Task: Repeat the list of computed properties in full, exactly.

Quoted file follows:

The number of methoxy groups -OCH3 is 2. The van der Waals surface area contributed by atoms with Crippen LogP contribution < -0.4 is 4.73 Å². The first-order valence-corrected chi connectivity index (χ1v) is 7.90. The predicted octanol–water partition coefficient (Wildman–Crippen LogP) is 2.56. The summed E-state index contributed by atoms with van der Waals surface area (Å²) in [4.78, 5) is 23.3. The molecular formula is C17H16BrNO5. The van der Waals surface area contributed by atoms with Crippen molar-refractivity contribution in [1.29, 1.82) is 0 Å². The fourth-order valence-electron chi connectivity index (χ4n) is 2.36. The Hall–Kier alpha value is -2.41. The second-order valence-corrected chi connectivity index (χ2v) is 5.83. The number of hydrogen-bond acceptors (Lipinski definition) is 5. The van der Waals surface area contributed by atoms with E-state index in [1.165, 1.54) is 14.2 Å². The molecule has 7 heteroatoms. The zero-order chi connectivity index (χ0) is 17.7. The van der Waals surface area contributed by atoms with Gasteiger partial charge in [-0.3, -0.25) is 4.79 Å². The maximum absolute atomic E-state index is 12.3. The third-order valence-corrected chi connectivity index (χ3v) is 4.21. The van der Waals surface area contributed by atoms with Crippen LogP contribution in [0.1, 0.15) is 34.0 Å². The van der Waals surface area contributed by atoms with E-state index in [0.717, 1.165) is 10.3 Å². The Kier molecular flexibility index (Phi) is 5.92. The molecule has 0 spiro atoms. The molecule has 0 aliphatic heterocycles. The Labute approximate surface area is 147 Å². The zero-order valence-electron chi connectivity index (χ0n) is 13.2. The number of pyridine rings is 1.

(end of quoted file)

The number of methoxy groups -OCH3 is 2. The van der Waals surface area contributed by atoms with Crippen LogP contribution < -0.4 is 4.73 Å². The first-order valence-corrected chi connectivity index (χ1v) is 7.90. The predicted octanol–water partition coefficient (Wildman–Crippen LogP) is 2.56. The summed E-state index contributed by atoms with van der Waals surface area (Å²) in [4.78, 5) is 23.3. The molecular formula is C17H16BrNO5. The van der Waals surface area contributed by atoms with Crippen molar-refractivity contribution in [1.29, 1.82) is 0 Å². The fourth-order valence-electron chi connectivity index (χ4n) is 2.36. The Hall–Kier alpha value is -2.41. The second-order valence-corrected chi connectivity index (χ2v) is 5.83. The number of hydrogen-bond acceptors (Lipinski definition) is 5. The van der Waals surface area contributed by atoms with E-state index in [1.165, 1.54) is 14.2 Å². The molecule has 7 heteroatoms. The zero-order chi connectivity index (χ0) is 17.7. The van der Waals surface area contributed by atoms with Gasteiger partial charge in [-0.3, -0.25) is 4.79 Å². The maximum absolute atomic E-state index is 12.3. The third-order valence-corrected chi connectivity index (χ3v) is 4.21. The van der Waals surface area contributed by atoms with Crippen LogP contribution in [0.1, 0.15) is 34.0 Å². The van der Waals surface area contributed by atoms with E-state index in [0.717, 1.165) is 10.3 Å². The Kier molecular flexibility index (Phi) is 5.92. The molecule has 0 spiro atoms. The molecule has 0 aliphatic heterocycles. The Labute approximate surface area is 147 Å². The zero-order valence-electron chi connectivity index (χ0n) is 13.2. The number of pyridine rings is 1.